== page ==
TAIC PART is a workshop that aims to forge collaboration between industry and academia on the challenging and exciting problem of real-world software testing. It is sponsored by representatives of both industry and academia, bringing together commercial and industrial software developers with academic researchers working on the theory and practice of software testing. The goals of TAIC PART range from the articulation of research questions in the field of software testing and analysis to practical challenges faced by software developers in industry. One aim is also to describe and discuss methods for better collaboration between academia and industry in these areas. TAIC PART is a unique event that strives to combine the important aspects of a software testing conference and workshop.

Chairs: Gordon Fraser, Robert Feldt and Per Runeson

Testing and Debugging (TeBug 2011)

Website: TeBug 2011

Day: Friday 25th March

The 1st International Workshop on Testing & Debugging (TeBug) aims in bringing together researchers and practitioners in the fields of software testing and debugging.  Papers to be submitted for TeBug should either focus on techniques that are relevant for debugging or describe the application of testing for debugging. The latter is of especial interest for the first edition of the workshop because the influence of testing on debugging and vice-versa has not yet been tackled sufficiently. Other topics of interest include static and dynamic program analysis, monitoring of software, and other debugging techniques like algorithmic and automated debugging, delta debugging, debugging based on models, debugging using mutations or genetic programming, or debugging using slicing. For TeBug we are seeking for high quality papers describing original research in the mentioned areas, or tool demonstration papers. Furthermore, we especially welcome industrial experience papers describing either open problems regarding the intersection of testing and debugging or experiences obtained when using debugging tools in practice. For the best papers presented at TeBug, we plan to organize a special issue of a software engineering journal.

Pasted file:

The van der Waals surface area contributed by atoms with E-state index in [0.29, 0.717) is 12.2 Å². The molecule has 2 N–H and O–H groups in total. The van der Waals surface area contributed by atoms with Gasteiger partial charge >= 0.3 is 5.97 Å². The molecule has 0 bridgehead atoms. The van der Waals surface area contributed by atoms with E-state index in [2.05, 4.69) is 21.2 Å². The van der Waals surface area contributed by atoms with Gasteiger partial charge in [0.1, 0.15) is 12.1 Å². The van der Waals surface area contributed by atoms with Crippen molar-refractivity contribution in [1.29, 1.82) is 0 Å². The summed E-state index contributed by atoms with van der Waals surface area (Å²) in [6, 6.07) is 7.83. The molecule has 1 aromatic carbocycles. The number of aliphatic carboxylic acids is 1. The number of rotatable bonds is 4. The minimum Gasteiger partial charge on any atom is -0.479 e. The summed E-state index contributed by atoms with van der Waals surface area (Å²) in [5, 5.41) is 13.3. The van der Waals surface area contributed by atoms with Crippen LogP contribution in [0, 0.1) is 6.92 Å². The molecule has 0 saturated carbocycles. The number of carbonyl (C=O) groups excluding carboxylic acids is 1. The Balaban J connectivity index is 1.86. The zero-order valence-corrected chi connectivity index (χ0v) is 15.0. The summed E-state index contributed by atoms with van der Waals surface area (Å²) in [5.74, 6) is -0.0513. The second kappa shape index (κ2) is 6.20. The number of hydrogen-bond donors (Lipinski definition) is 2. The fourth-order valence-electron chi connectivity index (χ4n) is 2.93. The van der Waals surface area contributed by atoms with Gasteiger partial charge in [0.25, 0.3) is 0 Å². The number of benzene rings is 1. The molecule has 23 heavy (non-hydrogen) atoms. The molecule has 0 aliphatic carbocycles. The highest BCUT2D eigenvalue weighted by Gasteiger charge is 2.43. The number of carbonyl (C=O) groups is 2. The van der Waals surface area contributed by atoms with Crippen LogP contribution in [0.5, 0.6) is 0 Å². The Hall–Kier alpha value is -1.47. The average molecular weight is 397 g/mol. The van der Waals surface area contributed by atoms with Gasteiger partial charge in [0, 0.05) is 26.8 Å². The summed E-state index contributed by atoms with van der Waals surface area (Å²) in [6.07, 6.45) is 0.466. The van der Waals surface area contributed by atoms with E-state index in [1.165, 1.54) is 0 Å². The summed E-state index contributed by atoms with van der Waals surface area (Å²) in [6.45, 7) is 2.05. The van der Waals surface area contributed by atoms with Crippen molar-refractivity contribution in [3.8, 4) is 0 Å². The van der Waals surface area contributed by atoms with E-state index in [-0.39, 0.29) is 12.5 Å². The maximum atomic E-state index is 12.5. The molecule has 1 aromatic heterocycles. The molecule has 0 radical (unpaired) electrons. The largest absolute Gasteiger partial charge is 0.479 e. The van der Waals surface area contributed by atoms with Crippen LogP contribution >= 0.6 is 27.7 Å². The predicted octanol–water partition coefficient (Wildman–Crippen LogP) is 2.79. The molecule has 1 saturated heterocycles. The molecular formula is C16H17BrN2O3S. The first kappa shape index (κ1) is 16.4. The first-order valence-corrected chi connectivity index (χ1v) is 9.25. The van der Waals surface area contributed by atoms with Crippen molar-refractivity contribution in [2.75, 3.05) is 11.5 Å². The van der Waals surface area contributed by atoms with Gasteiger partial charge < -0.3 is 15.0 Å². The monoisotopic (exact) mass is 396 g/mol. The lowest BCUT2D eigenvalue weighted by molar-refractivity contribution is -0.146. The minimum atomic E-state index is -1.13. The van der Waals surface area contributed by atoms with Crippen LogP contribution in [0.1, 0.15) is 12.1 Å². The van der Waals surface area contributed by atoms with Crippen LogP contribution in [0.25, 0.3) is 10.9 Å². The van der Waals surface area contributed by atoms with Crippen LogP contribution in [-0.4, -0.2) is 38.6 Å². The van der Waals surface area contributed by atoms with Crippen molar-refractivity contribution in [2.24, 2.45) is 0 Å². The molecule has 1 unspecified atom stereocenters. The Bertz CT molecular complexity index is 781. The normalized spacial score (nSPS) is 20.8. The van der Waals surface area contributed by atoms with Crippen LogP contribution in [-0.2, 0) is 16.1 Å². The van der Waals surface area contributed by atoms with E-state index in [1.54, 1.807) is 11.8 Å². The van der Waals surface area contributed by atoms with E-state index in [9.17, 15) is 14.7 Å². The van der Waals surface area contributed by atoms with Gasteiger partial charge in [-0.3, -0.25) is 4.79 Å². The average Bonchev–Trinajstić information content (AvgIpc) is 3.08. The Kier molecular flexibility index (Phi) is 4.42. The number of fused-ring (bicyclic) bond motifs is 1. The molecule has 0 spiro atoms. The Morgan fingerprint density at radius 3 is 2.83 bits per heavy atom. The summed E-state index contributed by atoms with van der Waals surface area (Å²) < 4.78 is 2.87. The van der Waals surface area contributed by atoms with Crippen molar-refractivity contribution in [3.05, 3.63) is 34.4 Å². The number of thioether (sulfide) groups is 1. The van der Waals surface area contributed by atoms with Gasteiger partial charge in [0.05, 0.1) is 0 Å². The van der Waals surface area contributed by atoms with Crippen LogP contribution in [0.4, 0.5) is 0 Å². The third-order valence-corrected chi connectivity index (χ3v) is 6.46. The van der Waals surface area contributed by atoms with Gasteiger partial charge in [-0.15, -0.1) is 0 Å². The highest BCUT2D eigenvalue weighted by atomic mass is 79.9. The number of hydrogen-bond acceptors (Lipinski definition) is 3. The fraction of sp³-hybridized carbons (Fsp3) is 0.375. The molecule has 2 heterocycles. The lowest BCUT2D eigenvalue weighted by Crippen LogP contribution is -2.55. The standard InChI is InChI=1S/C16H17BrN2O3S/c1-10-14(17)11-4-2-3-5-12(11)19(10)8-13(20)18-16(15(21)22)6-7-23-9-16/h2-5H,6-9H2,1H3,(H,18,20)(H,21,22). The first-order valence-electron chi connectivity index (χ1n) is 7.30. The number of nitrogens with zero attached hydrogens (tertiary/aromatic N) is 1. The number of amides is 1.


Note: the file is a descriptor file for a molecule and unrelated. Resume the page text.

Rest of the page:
Chairs: Franz Wotawa and Rui Abreu

Testing Techniques and Experimentation Benchmarks for Event-Driven Software (TESTBEDS 2011)

Website: TESTBEDS 2011

Day: Monday 21st March

This workshop has two goals. First, is to bring together researchers and practitioners to discuss issues that pertain to testing of event-driven software (EDS). An EDS takes internal/external events (e.g., commands, messages) as input (e.g., from users, other applications), changes its state, and sometimes outputs an event sequence. Common examples of EDS include graphical user interfaces (GUIs), web applications, network protocols, embedded software, software components, and device drivers. The second major goal of this workshop is to promote the development of shared experimentation benchmarks for EDS. Lack of benchmarks for experimentation is one of the biggest obstacles to conducting research in the field of EDS testing. Benchmarks may contain artifacts (EDS subjects and their versions, test cases, coverage-adequate test suites, fault matrices, coverage matrices, bug reports, change requests), tools (test-case generators, test-case replayers, fault seeders, regression testers), and processes (how an experimenter may use the tools and artifacts together).

Chair: Atif Memon

Previous workshops: 2010, 2009

Variability-Intensive Systems Testing, Validation and Verification (VAST 2011)

Website: VAST 2011

Day: Monday 21st March

Driven by rising customer demands, continuously changing context conditions (such as legal or business settings), and the wish to leverage existing development assets, the capability of modern software systems to be configurable or reconfigurable is increasing. This leads to software systems exhibiting a high degree of variability. Over the past years development paradigms that enable engineering and maintaining such high-variability software systems thus have appeared; the most prominent examples being Software Product Lines (SPL), Service-Oriented Architectures (SOA), and Dynamically Adaptive Systems (DAS). Due to the productivity gains those paradigms promise and due to the powerful ways of handling variability that they offer to application developers, they are gaining popularity in a world where tight schedules and ever changing business needs are the rule.

But this coin has a flipside; variability challenges testing, verification and validation techniques. Indeed, combinatorial explosion due to variability is a common problem spanning over all these paradigms. To date, some specific techniques have been developed (such as combinatorial interaction testing or modular checking) to contend with such explosion during the verification & validation process. However the field is still in its infancy and results are scattered amongst several communities.

The aims of this workshop are to provide a forum in which practitioners and researchers can share their ideas and results and to establish a common research agenda for testing, verification and validation of variability-intensive systems.

Chairs: Gilles Perrouin, Patrick Heymans, Andreas Metzger and Yves le Traon.